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Research Uncovers A Key To Aging And Lifespan Determination

Date:
June 2, 1998
Source:
University Of Toronto
Summary:
A research team has identified a critical weakness in the defence against aging after increasing the life expectancy of fruit flies by 40 per cent by injecting them with a human gene known to be a key factor affecting aging and lifespan.

TORONTO -- A research team led by Dr. Gabrielle Boulianne of The Hospital for Sick Children (HSC) and the University of Toronto (U of T) and Drs. John Phillips and Arthur Hilliker of the University of Guelph has identified a critical weakness in the defence against aging. Using the fruit fly as a model biological system, the researchers discovered that a specific cell type -- the motor neuron -- is the major target for oxidative damage, known for several years to be a key factor affecting aging and lifespan. The researchers were able to boost the flies' defences by inserting a human gene which is known to protect against oxidative damage. As a result, the average lifespan of the flies (usually about 80 days) was increased by 40 percent. Their research is reported in the June issue of the scientific journal Nature Genetics.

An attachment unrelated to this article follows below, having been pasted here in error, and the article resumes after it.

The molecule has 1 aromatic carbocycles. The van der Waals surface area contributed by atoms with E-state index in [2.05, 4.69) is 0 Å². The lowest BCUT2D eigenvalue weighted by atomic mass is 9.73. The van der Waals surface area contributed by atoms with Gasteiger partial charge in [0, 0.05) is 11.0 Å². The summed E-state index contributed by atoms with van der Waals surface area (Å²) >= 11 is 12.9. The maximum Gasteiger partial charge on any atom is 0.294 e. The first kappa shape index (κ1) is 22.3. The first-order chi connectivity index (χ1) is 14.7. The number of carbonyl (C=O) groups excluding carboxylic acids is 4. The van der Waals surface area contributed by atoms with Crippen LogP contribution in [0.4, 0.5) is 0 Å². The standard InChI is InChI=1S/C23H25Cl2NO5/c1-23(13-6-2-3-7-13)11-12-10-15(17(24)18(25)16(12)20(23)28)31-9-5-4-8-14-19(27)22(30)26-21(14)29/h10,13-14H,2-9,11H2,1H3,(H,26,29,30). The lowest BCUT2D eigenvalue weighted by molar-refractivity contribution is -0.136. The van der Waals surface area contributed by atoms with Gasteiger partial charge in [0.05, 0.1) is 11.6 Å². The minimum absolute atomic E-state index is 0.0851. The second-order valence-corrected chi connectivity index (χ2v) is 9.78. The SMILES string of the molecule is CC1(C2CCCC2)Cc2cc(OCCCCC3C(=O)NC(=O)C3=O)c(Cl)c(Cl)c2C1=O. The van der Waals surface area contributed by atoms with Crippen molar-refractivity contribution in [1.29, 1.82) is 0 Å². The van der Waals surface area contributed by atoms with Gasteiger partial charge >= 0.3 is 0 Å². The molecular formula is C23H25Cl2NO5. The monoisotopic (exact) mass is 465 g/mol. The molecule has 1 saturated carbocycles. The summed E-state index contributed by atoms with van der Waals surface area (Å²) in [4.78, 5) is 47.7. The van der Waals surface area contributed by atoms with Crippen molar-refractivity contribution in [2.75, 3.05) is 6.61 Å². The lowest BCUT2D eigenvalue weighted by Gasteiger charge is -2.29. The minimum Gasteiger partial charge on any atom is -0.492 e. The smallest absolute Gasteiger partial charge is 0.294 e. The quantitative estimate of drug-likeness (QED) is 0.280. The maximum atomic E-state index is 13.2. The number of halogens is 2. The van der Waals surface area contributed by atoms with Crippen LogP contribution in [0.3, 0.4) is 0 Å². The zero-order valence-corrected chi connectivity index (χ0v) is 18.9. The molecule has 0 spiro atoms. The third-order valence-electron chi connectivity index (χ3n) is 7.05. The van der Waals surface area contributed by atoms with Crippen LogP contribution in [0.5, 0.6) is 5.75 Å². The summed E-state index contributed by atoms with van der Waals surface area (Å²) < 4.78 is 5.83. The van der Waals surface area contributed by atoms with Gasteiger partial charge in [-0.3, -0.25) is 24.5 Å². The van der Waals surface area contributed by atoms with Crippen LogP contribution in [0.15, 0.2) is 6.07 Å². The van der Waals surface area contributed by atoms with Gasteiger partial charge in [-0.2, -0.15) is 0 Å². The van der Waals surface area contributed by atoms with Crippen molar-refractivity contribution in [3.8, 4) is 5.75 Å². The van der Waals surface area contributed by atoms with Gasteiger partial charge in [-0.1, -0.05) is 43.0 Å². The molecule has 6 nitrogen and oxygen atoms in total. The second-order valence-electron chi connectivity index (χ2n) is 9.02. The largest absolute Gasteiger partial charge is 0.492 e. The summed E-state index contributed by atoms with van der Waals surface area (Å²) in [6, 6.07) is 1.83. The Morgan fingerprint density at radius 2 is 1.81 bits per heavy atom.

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University Of Toronto. "Research Uncovers A Key To Aging And Lifespan Determination." ScienceDaily. ScienceDaily, 2 June 1998. <www.sciencedaily.com/releases/1998/06/980602075755.htm>.
University Of Toronto. (1998, June 2). Research Uncovers A Key To Aging And Lifespan Determination. ScienceDaily. Retrieved April 20, 2014 from www.sciencedaily.com/releases/1998/06/980602075755.htm
University Of Toronto. "Research Uncovers A Key To Aging And Lifespan Determination." ScienceDaily. www.sciencedaily.com/releases/1998/06/980602075755.htm (accessed April 20, 2014).

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